It was the cook. Dead while working on a Monday at 11:00 am, the time when parents and teachers meet to plan the week and to receive the food for the children who receive distance education.

While there we learned that another school nearby also received loads, at the same time and with the same precision. We ran there. Another woman dead, the entrance destroyed, the children’s nap beds covered with rubble.

We went to the Yelenovka prison complex, where prisoners – Ukrainian soldiers, neo-Nazi militants and mercenaries – captured at the Azovstal metallurgical plant in Mariupol are being held. A Ukrainian missile landed in the center of the prison and killed more than 50, with more than a hundred wounded. There is no possible mistake: that prison is in the middle of the plain.

You walk around with your camera, or your cell phone, trying to stay calm, not to be prejudiced, to observe from a certain distance, weighing the factors of the event, thinking about who might have a motivation and profit from these crimes.

But one also goes around meeting people, many of them soldiers and militiamen like Sasha and Sergei, two tired fighters aboard a Niva, close to the front line.

– Where are they going?

– To Novolugansk

– What are they taking there?

– Food and water

Novolugansk is a town about 60 kilometers northwest of Donetsk. A mining town just taken over by Russian forces and people’s militias.

– We guide them, it’s very dangerous, it’s all mined, says one of them.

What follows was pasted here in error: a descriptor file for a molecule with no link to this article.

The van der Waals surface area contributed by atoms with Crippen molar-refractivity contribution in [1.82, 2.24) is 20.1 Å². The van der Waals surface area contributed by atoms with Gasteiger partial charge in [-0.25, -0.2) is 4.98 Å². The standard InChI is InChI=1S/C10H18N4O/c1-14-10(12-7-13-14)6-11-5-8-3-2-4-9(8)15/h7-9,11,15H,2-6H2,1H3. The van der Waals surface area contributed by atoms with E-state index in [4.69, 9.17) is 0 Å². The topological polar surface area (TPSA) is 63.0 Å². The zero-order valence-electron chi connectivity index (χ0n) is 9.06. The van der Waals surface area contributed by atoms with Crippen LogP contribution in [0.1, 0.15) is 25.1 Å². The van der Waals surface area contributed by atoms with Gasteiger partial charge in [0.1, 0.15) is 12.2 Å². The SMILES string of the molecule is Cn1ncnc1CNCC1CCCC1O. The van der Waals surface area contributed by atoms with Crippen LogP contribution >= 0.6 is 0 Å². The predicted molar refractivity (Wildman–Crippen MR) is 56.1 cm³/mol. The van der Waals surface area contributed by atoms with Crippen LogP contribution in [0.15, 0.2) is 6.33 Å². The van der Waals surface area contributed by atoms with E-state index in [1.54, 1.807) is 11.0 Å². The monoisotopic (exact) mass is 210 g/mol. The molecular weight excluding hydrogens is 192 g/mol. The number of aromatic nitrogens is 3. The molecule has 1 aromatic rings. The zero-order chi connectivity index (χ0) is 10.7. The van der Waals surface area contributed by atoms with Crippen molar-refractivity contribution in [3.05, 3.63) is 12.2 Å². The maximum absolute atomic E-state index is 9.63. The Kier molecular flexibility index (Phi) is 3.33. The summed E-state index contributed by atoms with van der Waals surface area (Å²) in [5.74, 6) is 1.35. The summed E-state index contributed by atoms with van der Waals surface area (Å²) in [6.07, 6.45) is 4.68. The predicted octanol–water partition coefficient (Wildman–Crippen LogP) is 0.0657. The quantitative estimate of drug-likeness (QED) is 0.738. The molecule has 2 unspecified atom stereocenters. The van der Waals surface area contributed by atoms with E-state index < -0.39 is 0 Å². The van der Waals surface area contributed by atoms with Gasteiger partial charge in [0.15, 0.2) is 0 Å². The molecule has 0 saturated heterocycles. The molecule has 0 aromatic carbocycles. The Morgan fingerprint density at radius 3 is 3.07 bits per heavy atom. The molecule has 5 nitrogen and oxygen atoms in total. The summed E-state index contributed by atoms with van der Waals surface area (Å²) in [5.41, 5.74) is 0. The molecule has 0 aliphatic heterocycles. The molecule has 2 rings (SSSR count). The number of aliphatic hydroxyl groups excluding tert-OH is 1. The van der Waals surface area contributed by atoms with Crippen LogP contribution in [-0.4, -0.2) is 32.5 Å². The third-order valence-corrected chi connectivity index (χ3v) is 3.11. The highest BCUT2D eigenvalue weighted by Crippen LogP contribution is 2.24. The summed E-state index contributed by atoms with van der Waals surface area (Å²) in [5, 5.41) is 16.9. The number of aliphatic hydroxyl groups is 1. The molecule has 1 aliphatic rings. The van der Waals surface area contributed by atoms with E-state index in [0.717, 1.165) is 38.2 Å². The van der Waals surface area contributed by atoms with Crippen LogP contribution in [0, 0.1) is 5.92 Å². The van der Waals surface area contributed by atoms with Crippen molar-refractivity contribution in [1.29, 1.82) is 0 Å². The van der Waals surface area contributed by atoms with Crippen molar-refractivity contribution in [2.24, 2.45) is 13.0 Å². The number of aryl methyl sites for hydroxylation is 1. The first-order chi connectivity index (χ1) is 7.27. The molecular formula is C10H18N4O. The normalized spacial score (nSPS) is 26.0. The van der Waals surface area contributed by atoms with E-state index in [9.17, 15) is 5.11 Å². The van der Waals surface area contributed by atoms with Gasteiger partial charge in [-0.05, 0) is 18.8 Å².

He adds: “Stay close. If we speed up, speed up too: it’s all mined and the drones are watching us. They can also see us from the other side”.

Thus began a mad race on impossible roads, in which the military’s Lada Niva and our UAZ van “Bujanka (Sliced Bread) showed their warlike nature.

Upon arrival we were told that Sasha and Serguei went every day since the retreat of the Ukrainians to share their rations and any food they found.

We distributed the food, the word spread, people came from everywhere, they were sorted behind the van, no shouting, no fighting, no fanfare, and lots of stories to tell.

The same experience in Mariupol, Popasnaya, Lisichansk and Severodonetsk, where we found dozens of Sashas and Sergeis sharing their military rations with the civilian population caught in the conflict.

Are these cheerful, dirty and tired servicemen throwing toy-like mines at night to kill children?

Marina, an English teacher in Mariupol, tells me: “I was always Ukrainian, proud to be a Ukrainian woman. But not anymore. Everything has changed. The only ones who have cared about us are the Russian soldiers.”

And in Novolugansk, Victoria, a young mother of two girls, whose tired eyes didn’t measure her intense beauty: “They (Ukrainians) told us (Ukrainians) every day to get out of here. But we stayed. Now we see some light. Home is home. Later I saw his house, entirely destroyed. At her door, a huge mulberry tree.

Almost the same sentence of Daria in the center of Donetsk, who confessed that during the first three months of the Russian operation she did not leave her house. Or Yulia, an inhabitant of Petrovka district, the hardest hit by Ukrainian artillery, whose daughter begs her to go to Mariupol, today safer than Donetsk.

The Western press does not come to the Donbas, they are not interested in these stories. They don’t want to know what has been going on here for eight years, let alone tell it.

For telling stories like these, intelligent and good  people, even lifelong friends, have denounced me. Propagandist for Tsar Putin is the least they call me. Also “nostalgic for Stalinism”. Others  wish the death penalty.

I don’t respond, I don’t get angry, I don’t get offended. I may err. I just walk, observe and relate what I find in these steppes. There is no more than that, but no less either.